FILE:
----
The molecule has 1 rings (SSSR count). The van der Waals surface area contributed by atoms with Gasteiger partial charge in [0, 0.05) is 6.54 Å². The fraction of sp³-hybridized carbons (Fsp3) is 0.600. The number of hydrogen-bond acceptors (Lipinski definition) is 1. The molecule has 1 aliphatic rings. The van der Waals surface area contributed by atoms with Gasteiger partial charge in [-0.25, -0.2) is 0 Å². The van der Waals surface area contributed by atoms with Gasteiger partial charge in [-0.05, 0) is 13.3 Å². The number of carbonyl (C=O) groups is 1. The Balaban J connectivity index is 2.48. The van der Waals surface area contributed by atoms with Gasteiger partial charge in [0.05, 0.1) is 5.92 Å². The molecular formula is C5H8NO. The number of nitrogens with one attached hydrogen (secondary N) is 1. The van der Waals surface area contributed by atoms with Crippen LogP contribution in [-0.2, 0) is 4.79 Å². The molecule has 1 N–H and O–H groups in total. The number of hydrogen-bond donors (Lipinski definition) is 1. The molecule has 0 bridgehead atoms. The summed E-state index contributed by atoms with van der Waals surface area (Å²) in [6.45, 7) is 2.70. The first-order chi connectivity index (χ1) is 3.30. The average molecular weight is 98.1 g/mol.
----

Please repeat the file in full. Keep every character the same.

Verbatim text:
The molecule has 1 rings (SSSR count). The van der Waals surface area contributed by atoms with Gasteiger partial charge in [0, 0.05) is 6.54 Å². The fraction of sp³-hybridized carbons (Fsp3) is 0.600. The number of hydrogen-bond acceptors (Lipinski definition) is 1. The molecule has 1 aliphatic rings. The van der Waals surface area contributed by atoms with Gasteiger partial charge in [-0.25, -0.2) is 0 Å². The van der Waals surface area contributed by atoms with Gasteiger partial charge in [-0.05, 0) is 13.3 Å². The number of carbonyl (C=O) groups is 1. The Balaban J connectivity index is 2.48. The van der Waals surface area contributed by atoms with Gasteiger partial charge in [0.05, 0.1) is 5.92 Å². The molecular formula is C5H8NO. The number of nitrogens with one attached hydrogen (secondary N) is 1. The van der Waals surface area contributed by atoms with Crippen LogP contribution in [-0.2, 0) is 4.79 Å². The molecule has 1 N–H and O–H groups in total. The number of hydrogen-bond donors (Lipinski definition) is 1. The molecule has 0 bridgehead atoms. The summed E-state index contributed by atoms with van der Waals surface area (Å²) in [6.45, 7) is 2.70. The first-order chi connectivity index (χ1) is 3.30. The average molecular weight is 98.1 g/mol.